An Examination of Whether A Fiduciary Relationship Exists Between an Insured and its Broker

December 08, 2005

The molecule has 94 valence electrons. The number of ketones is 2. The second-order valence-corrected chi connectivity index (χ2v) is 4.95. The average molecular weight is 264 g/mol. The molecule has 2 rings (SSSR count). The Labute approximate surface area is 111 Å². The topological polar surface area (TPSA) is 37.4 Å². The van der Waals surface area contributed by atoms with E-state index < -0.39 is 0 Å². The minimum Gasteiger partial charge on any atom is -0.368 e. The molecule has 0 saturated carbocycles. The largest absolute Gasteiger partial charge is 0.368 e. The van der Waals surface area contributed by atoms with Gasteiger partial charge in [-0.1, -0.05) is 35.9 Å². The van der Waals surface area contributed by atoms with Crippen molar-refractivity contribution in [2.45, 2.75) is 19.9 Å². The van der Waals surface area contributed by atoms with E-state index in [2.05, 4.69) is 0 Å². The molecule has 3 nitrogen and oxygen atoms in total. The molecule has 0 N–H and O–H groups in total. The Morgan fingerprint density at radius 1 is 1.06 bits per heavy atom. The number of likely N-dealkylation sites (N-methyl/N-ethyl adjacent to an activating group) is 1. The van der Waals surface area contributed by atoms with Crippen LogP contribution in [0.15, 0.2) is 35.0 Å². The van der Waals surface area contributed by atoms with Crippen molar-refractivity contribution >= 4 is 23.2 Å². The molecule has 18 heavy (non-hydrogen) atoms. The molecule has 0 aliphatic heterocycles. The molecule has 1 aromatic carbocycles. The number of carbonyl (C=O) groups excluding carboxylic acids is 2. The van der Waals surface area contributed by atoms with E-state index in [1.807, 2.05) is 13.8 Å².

In the past year, an enormous amount of attention has been focused on New York State Attorney General Eliot Spitzer’s investigation into purported corruption among some of the leading insurance brokerage houses in the nation.  At the heart of the investigation are so-called “contingent commissions” and the glaring conflicts of interest that they create.  Contingent commissions are widely thought to create a conflict of interest by encouraging insurance brokers to secretly place their own interest in obtaining lucrative commissions paid by the carrier and a higher salary ahead of their clients’—policyholders—interest in obtaining the best coverage for the lowest possible price.  Douglas R. Richmond, Insurance Brokerage and Contingent Commissions, 27 Ins. Litig. Rep. 533, 535 (2005).   Until recently, very little thought was given to the relationship that exists between a policyholder and its insurance broker.  However, if contingent commissions create a conflict of interest that is as harmful as Spitzer and some commentators suggest, then policyholders are compelled to investigate further. 

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